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BC’s Remote Areas Are COVID-Free. Local Leaders Hope to Keep It that Way

Two First Nations say they will continue to protect residents by keeping visitors out.

Amanda Follett Hosgood 8 Jun

Amanda Follett Hosgood lives and writes amidst the stunning mountains and rivers of Wet’suwet’en territory. Find her on Twitter @amandajfollett.

Despite new data showing COVID-19 is no longer active throughout much of the province, both B.C.’s medical health officer and some First Nations say it’s important to stay vigilant.

Nations like the Tahltan in the north and Heiltsuk on the coast have asked all visitors — including members from outside the territory — to hold off travelling there this summer.

That’s unlikely to change anytime soon.

“We are still doing everything we can to ask people to not bring the risk into our communities this year,” Tahltan Central Government President Chad Day said. The nation has cancelled its annual generally assembly, which normally takes place over a week in early July and attracts members from across Canada and the U.S.

“Unlike some other places where they have flattened the curve, we can’t afford to have any curve in Tahltan territory. If we have a positive case up there, usually medivac situations take several hours and there would only be one helicopter in the area that was adequately prepared to do a medivac.”

The Northern Health Authority covers two-thirds of the province and has seen relatively slow increases of COVID-19 over the past three months, dropping from an average one or two a day early in the pandemic to none over the past week. On Thursday, Health Minister Adrian Dix confirmed that all cases outside the Lower Mainland, including 64 in the north, have been resolved.

“That really reflects the work of communities and the work of public health in the north,” Dix said. “One can look back retrospectively and say, that was relatively little compared to what was expected. The risk in the north was always a consideration, the risk of isolated communities always high, so that’s why we took the actions that we took.”

“For people in the north, the fact that the cases that we’ve identified and tested positive are all resolved — as they are in Vancouver Island, as they are in Interior Health — is all good news.”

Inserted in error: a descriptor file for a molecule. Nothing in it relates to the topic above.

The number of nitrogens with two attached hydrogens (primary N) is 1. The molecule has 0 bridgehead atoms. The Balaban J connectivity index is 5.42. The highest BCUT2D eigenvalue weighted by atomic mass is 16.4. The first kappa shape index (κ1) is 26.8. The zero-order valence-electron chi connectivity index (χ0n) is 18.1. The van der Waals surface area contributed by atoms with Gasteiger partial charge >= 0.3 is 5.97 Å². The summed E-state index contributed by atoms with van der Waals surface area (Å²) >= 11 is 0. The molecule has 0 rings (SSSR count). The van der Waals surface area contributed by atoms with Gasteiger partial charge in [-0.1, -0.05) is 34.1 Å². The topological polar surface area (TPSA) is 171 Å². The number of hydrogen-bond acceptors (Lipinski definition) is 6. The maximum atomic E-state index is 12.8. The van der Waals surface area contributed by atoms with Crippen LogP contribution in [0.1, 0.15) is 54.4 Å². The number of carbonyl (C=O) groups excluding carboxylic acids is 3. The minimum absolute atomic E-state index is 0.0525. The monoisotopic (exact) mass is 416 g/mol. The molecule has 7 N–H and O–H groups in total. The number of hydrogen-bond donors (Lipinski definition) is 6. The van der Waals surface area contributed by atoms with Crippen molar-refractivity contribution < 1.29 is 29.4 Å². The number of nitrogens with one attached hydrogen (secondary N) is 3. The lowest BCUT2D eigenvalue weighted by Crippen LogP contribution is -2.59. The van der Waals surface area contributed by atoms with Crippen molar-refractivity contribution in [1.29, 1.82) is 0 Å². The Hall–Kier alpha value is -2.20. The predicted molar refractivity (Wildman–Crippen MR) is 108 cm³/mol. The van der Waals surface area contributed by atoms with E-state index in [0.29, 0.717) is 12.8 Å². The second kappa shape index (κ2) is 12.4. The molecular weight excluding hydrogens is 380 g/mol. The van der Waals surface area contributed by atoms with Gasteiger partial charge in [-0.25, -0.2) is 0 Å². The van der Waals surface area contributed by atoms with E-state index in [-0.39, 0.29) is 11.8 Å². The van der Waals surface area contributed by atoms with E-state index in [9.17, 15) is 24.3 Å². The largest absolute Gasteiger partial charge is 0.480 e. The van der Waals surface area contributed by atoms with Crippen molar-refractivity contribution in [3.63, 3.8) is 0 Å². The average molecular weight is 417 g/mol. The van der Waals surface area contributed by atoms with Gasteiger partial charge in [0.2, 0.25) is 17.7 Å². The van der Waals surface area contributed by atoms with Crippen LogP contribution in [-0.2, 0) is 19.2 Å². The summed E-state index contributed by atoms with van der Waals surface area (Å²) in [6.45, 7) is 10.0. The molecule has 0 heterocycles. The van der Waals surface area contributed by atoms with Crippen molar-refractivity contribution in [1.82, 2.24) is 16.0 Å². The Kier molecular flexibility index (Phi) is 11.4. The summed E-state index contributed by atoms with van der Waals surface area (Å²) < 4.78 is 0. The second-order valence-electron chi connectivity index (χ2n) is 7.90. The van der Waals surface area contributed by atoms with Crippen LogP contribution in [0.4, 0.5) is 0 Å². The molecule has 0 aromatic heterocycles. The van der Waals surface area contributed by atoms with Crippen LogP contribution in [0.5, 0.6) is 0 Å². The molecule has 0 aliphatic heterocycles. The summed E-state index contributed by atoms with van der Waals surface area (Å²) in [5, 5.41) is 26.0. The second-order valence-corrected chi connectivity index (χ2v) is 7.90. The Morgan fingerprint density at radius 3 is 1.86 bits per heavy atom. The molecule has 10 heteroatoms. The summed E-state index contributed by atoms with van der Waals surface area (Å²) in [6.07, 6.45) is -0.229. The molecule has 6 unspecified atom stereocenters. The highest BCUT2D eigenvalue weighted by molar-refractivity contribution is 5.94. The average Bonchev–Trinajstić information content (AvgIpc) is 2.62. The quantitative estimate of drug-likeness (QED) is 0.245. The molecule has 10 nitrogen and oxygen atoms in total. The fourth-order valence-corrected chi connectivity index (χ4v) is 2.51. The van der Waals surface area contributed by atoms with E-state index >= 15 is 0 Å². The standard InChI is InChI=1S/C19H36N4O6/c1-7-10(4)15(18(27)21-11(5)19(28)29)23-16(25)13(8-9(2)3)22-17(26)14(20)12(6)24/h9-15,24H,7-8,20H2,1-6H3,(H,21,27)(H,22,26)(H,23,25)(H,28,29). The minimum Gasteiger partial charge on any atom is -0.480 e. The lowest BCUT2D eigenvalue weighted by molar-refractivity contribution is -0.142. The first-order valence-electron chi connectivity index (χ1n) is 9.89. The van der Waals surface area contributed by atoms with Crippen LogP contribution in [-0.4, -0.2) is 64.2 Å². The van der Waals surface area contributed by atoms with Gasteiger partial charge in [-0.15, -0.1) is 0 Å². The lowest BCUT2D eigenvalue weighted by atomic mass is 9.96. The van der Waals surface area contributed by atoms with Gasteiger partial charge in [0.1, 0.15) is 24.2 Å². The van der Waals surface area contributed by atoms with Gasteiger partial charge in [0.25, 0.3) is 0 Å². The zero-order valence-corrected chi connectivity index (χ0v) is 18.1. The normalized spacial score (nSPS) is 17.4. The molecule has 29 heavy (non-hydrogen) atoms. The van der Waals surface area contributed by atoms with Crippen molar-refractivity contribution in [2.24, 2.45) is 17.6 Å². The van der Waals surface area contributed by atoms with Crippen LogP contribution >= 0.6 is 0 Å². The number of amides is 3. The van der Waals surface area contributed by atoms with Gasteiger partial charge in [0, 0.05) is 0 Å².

For the first time, the province has released COVID-19 numbers broken down into health service delivery areas.

The northeast and northwest service delivery areas — including the 93,500-square-kilometre Tahltan territory — haven’t seen a new case of COVID-19 since May 18. Each have had 14 cases of the virus since it was first reported in the province in late January.

The Northern Interior service delivery area, which includes the communities of Prince George, Quesnel, Mackenzie, Vanderhoof and Burns Lake, has seen 36 cases during the pandemic, four of them as recently as late May.

B.C. medical health officer Dr. Bonnie Henry said the encouraging numbers aren’t a reason to become complacent.

“There’s nothing that we would do differently in the north right now than we’re doing everywhere else because we’ve done this in a co-ordinated way around the province,” Henry said Thursday. “We all have the same low risk at the moment because we’ve all been doing the right things and we need to continue doing them.”

There were 193 active cases in the province on Friday, with just one new case in the previous 24 hours.

“We’ve done this as a co-ordinated provincial effort, and it was important that we take the same measures across the province,” Henry said. “We know that people are still moving. There’s still risk out there. We’re still seeing cases come in from Alberta and related to other things, related to essential workers that are coming back and forth from Alberta, the United States and other places.”